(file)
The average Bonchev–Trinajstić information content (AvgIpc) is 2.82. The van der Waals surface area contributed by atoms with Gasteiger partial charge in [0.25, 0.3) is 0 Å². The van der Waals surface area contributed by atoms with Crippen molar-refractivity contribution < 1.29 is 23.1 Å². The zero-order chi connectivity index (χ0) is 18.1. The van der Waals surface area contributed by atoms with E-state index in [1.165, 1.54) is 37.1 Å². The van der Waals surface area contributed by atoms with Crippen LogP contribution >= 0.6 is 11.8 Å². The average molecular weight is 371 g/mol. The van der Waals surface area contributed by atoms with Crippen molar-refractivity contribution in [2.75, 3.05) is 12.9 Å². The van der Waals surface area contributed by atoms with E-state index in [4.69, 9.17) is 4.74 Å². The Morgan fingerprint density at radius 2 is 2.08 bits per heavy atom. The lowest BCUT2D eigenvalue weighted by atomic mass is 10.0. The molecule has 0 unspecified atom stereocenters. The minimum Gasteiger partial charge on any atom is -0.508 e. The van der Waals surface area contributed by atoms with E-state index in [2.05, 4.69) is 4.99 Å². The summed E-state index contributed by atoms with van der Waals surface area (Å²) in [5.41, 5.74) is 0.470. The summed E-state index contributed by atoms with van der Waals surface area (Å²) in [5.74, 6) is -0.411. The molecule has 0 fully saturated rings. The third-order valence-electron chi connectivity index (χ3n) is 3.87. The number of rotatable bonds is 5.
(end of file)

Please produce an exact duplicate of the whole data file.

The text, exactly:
The average Bonchev–Trinajstić information content (AvgIpc) is 2.82. The van der Waals surface area contributed by atoms with Gasteiger partial charge in [0.25, 0.3) is 0 Å². The van der Waals surface area contributed by atoms with Crippen molar-refractivity contribution < 1.29 is 23.1 Å². The zero-order chi connectivity index (χ0) is 18.1. The van der Waals surface area contributed by atoms with E-state index in [1.165, 1.54) is 37.1 Å². The van der Waals surface area contributed by atoms with Crippen LogP contribution >= 0.6 is 11.8 Å². The average molecular weight is 371 g/mol. The van der Waals surface area contributed by atoms with Crippen molar-refractivity contribution in [2.75, 3.05) is 12.9 Å². The van der Waals surface area contributed by atoms with E-state index in [4.69, 9.17) is 4.74 Å². The Morgan fingerprint density at radius 2 is 2.08 bits per heavy atom. The lowest BCUT2D eigenvalue weighted by atomic mass is 10.0. The molecule has 0 unspecified atom stereocenters. The minimum Gasteiger partial charge on any atom is -0.508 e. The van der Waals surface area contributed by atoms with E-state index in [2.05, 4.69) is 4.99 Å². The summed E-state index contributed by atoms with van der Waals surface area (Å²) in [5.41, 5.74) is 0.470. The summed E-state index contributed by atoms with van der Waals surface area (Å²) in [5.74, 6) is -0.411. The molecule has 0 fully saturated rings. The third-order valence-electron chi connectivity index (χ3n) is 3.87. The number of rotatable bonds is 5.